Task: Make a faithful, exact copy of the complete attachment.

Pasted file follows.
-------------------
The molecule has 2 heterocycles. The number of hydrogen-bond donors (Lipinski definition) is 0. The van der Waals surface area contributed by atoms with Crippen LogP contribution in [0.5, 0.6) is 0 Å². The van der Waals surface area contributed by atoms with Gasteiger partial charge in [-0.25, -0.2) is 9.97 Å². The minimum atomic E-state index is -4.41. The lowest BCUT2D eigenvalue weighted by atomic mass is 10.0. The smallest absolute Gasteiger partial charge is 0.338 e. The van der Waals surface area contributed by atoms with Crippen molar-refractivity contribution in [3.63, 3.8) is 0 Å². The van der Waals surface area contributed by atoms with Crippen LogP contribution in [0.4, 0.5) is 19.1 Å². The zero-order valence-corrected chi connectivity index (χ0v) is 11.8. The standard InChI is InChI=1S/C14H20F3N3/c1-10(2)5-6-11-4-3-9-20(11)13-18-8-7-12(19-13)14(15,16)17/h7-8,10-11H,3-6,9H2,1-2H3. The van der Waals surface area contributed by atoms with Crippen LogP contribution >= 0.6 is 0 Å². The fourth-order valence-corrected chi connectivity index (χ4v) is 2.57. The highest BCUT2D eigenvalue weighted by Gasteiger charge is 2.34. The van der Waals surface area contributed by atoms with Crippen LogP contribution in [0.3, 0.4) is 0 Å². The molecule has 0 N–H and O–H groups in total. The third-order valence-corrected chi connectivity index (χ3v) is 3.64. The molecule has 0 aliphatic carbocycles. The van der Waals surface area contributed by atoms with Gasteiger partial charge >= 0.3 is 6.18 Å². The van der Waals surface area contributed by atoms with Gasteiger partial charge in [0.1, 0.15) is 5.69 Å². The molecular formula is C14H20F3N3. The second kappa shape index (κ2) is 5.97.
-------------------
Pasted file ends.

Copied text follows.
The molecule has 2 heterocycles. The number of hydrogen-bond donors (Lipinski definition) is 0. The van der Waals surface area contributed by atoms with Crippen LogP contribution in [0.5, 0.6) is 0 Å². The van der Waals surface area contributed by atoms with Gasteiger partial charge in [-0.25, -0.2) is 9.97 Å². The minimum atomic E-state index is -4.41. The lowest BCUT2D eigenvalue weighted by atomic mass is 10.0. The smallest absolute Gasteiger partial charge is 0.338 e. The van der Waals surface area contributed by atoms with Crippen molar-refractivity contribution in [3.63, 3.8) is 0 Å². The van der Waals surface area contributed by atoms with Crippen LogP contribution in [0.4, 0.5) is 19.1 Å². The zero-order valence-corrected chi connectivity index (χ0v) is 11.8. The standard InChI is InChI=1S/C14H20F3N3/c1-10(2)5-6-11-4-3-9-20(11)13-18-8-7-12(19-13)14(15,16)17/h7-8,10-11H,3-6,9H2,1-2H3. The van der Waals surface area contributed by atoms with Crippen LogP contribution >= 0.6 is 0 Å². The fourth-order valence-corrected chi connectivity index (χ4v) is 2.57. The highest BCUT2D eigenvalue weighted by Gasteiger charge is 2.34. The van der Waals surface area contributed by atoms with Crippen LogP contribution in [0.3, 0.4) is 0 Å². The molecule has 0 N–H and O–H groups in total. The third-order valence-corrected chi connectivity index (χ3v) is 3.64. The molecule has 0 aliphatic carbocycles. The van der Waals surface area contributed by atoms with Gasteiger partial charge >= 0.3 is 6.18 Å². The van der Waals surface area contributed by atoms with Gasteiger partial charge in [0.1, 0.15) is 5.69 Å². The molecular formula is C14H20F3N3. The second kappa shape index (κ2) is 5.97.